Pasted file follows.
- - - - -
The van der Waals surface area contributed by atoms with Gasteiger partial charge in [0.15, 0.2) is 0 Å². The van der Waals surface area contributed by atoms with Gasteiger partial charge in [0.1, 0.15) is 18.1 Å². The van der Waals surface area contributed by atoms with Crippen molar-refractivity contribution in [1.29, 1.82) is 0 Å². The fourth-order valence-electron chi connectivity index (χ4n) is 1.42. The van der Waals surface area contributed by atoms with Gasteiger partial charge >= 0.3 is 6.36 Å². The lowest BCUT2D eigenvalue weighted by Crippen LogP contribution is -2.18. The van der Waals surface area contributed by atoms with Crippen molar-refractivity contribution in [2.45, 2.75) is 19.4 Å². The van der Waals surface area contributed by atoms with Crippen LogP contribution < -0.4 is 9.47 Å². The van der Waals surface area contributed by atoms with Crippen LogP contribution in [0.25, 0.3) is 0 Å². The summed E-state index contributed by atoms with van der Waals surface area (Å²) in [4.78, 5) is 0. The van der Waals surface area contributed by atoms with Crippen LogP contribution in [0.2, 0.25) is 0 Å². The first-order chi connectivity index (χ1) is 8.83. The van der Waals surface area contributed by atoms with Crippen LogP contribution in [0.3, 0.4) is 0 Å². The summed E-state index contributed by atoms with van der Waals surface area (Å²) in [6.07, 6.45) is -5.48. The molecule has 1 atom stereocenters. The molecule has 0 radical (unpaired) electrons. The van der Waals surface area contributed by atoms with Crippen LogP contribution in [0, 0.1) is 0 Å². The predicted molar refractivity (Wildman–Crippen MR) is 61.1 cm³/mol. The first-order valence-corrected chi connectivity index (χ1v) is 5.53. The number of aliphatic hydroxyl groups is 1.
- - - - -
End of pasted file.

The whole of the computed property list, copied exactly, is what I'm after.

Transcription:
The van der Waals surface area contributed by atoms with Gasteiger partial charge in [0.15, 0.2) is 0 Å². The van der Waals surface area contributed by atoms with Gasteiger partial charge in [0.1, 0.15) is 18.1 Å². The van der Waals surface area contributed by atoms with Crippen molar-refractivity contribution in [1.29, 1.82) is 0 Å². The fourth-order valence-electron chi connectivity index (χ4n) is 1.42. The van der Waals surface area contributed by atoms with Gasteiger partial charge >= 0.3 is 6.36 Å². The lowest BCUT2D eigenvalue weighted by Crippen LogP contribution is -2.18. The van der Waals surface area contributed by atoms with Crippen molar-refractivity contribution in [2.45, 2.75) is 19.4 Å². The van der Waals surface area contributed by atoms with Crippen LogP contribution < -0.4 is 9.47 Å². The van der Waals surface area contributed by atoms with Crippen LogP contribution in [0.25, 0.3) is 0 Å². The summed E-state index contributed by atoms with van der Waals surface area (Å²) in [4.78, 5) is 0. The van der Waals surface area contributed by atoms with Crippen LogP contribution in [0.2, 0.25) is 0 Å². The first-order chi connectivity index (χ1) is 8.83. The van der Waals surface area contributed by atoms with Crippen LogP contribution in [0.3, 0.4) is 0 Å². The summed E-state index contributed by atoms with van der Waals surface area (Å²) in [6.07, 6.45) is -5.48. The molecule has 1 atom stereocenters. The molecule has 0 radical (unpaired) electrons. The van der Waals surface area contributed by atoms with Crippen LogP contribution in [0, 0.1) is 0 Å². The predicted molar refractivity (Wildman–Crippen MR) is 61.1 cm³/mol. The first-order valence-corrected chi connectivity index (χ1v) is 5.53. The number of aliphatic hydroxyl groups is 1.